E. PERSONAL TAX MEASURES

Group Sickness or Accident Insurance Plans

Where an employer contributes to a wage-loss replacement plan in respect of an employee, the employee is generally required to include an amount in his or her income for the year in which the employer contribution is made or for the year in which benefits under the plan are received.  However, in circumstances where benefits under a plan are not payable on a periodic basis or benefits are payable in respect of a sickness or accident when there is no loss of employment, no amount is included in the employee’s income for the year in which employer contributions are made or for the year in which benefits are received.    

In an effort to provide fairness and neutrality among wage-loss replacement plans, Budget 2012 proposes to include the amount of an employer’s contribution to a group sickness or accident insurance plan in an employee’s income for the year in which the contribution is made to the extent such contribution is not in respect of benefits payable on a periodic basis.  This proposed amendment will not apply to employer contributions to private health services plans, employee life and health trusts, supplementary unemployment benefit plans, registered pension plans and other plans described in paragraph 6(1)(a).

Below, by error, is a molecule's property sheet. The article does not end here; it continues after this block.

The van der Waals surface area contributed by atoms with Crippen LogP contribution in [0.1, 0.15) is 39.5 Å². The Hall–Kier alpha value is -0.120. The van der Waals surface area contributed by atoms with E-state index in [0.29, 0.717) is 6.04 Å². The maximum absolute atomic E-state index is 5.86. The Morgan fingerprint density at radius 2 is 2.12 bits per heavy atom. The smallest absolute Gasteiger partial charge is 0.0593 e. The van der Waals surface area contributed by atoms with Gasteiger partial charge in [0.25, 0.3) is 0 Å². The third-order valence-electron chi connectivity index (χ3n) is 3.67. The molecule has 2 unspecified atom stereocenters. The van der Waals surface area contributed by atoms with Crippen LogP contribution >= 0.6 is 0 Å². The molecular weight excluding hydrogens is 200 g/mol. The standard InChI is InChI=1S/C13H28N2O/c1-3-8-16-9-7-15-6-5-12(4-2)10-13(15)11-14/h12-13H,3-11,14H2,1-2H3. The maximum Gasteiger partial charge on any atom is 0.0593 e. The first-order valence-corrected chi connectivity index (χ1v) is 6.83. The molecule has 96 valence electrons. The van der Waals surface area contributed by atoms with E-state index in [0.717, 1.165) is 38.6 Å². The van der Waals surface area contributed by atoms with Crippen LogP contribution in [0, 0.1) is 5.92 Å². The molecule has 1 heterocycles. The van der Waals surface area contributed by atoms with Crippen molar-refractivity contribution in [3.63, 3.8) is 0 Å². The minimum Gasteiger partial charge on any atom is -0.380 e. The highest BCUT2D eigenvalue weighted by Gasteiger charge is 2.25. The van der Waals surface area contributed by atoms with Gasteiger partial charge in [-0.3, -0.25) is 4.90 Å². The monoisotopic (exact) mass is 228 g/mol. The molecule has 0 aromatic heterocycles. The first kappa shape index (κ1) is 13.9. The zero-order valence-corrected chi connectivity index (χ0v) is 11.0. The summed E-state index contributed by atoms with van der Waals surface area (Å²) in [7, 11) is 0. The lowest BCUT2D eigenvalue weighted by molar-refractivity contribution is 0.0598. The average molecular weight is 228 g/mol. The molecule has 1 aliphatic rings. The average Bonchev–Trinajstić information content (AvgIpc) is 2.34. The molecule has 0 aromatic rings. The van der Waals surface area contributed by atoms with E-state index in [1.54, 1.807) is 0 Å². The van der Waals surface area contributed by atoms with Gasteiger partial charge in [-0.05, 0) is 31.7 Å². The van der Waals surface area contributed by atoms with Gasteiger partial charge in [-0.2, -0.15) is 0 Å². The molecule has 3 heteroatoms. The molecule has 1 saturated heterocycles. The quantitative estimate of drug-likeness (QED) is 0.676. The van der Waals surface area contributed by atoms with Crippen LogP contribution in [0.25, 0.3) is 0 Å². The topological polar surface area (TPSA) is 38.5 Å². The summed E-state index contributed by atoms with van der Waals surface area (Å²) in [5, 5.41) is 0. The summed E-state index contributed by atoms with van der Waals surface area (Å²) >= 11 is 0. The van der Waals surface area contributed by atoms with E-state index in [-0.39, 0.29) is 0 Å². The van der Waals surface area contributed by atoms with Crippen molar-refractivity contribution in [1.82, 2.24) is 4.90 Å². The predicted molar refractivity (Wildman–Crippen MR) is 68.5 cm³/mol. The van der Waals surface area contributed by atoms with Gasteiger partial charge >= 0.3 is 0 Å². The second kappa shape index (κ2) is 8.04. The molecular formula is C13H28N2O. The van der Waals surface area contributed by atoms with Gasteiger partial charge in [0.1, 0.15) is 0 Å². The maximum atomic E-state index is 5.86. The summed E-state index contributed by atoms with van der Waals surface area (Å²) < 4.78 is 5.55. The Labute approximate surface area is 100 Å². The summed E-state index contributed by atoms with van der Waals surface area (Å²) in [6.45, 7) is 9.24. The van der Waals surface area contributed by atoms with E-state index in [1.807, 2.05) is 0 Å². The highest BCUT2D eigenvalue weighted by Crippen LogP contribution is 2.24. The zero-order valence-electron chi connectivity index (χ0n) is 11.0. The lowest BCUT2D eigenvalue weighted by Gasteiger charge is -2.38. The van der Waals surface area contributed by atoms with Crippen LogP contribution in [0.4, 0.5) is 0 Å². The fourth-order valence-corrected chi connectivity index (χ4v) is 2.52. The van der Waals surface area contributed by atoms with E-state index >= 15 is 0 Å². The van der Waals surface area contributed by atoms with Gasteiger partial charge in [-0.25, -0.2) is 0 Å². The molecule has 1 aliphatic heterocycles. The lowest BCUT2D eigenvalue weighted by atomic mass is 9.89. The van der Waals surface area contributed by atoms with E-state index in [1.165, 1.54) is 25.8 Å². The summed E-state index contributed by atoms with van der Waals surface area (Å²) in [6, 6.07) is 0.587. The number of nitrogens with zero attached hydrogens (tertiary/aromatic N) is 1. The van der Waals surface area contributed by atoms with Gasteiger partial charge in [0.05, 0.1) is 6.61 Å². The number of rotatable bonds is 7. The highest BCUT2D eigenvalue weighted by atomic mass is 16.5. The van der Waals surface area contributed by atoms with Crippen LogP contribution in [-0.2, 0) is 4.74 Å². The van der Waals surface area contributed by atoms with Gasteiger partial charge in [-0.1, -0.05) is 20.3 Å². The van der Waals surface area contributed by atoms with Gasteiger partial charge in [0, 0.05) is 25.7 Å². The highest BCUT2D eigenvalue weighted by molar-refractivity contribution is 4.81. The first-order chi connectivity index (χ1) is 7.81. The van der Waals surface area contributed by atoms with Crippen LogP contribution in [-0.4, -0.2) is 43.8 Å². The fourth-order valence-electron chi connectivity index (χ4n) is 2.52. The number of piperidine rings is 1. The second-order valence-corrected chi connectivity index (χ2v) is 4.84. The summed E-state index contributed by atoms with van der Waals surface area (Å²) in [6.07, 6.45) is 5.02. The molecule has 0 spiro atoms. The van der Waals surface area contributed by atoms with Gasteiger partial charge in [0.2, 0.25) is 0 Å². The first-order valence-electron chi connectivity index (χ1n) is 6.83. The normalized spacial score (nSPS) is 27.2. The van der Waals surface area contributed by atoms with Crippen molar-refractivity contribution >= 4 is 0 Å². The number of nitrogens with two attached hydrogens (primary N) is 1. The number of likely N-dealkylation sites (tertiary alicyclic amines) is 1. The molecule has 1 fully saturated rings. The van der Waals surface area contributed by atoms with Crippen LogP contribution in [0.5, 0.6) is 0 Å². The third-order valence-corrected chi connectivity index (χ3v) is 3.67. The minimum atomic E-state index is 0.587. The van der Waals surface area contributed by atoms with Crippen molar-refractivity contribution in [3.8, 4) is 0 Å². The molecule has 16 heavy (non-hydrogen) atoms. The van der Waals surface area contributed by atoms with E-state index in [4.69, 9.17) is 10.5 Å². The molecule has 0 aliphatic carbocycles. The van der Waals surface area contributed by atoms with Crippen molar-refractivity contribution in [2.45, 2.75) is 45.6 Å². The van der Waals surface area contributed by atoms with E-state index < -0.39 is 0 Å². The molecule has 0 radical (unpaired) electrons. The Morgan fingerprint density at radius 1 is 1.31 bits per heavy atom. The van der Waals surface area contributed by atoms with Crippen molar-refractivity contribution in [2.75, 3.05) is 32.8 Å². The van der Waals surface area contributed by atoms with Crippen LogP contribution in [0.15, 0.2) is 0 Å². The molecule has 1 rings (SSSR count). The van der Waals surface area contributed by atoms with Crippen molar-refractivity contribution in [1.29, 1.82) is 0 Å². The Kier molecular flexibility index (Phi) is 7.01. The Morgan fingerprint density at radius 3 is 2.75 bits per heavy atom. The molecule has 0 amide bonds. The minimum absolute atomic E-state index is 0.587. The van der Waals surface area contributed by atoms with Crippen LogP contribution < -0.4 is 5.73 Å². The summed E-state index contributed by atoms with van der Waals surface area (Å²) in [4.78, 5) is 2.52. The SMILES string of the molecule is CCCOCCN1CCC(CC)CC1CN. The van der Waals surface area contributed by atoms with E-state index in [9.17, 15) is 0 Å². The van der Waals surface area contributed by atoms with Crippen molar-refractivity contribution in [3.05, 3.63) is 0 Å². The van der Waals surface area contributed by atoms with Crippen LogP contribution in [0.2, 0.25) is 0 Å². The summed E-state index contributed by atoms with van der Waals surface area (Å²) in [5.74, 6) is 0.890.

This measure will apply to employer contributions made to a group sickness or accident insurance plan on or after March 29, 2012, that relate to coverage after 2012, except contributions made between March 29, 2012, and December 31, 2012, will not be included in the employee’s income until 2013.  

Retirement Compensation Arrangements (RCAs)

Due to several tax-motivated schemes involving RCAs that have been identified as being inconsistent with the policy behind RCAs, Budget 2012 proposes to adopt “prohibited investment” and “advantage” rules for RCAs that are similar to those currently applicable to TFSAs, RRSPs and RRIFs.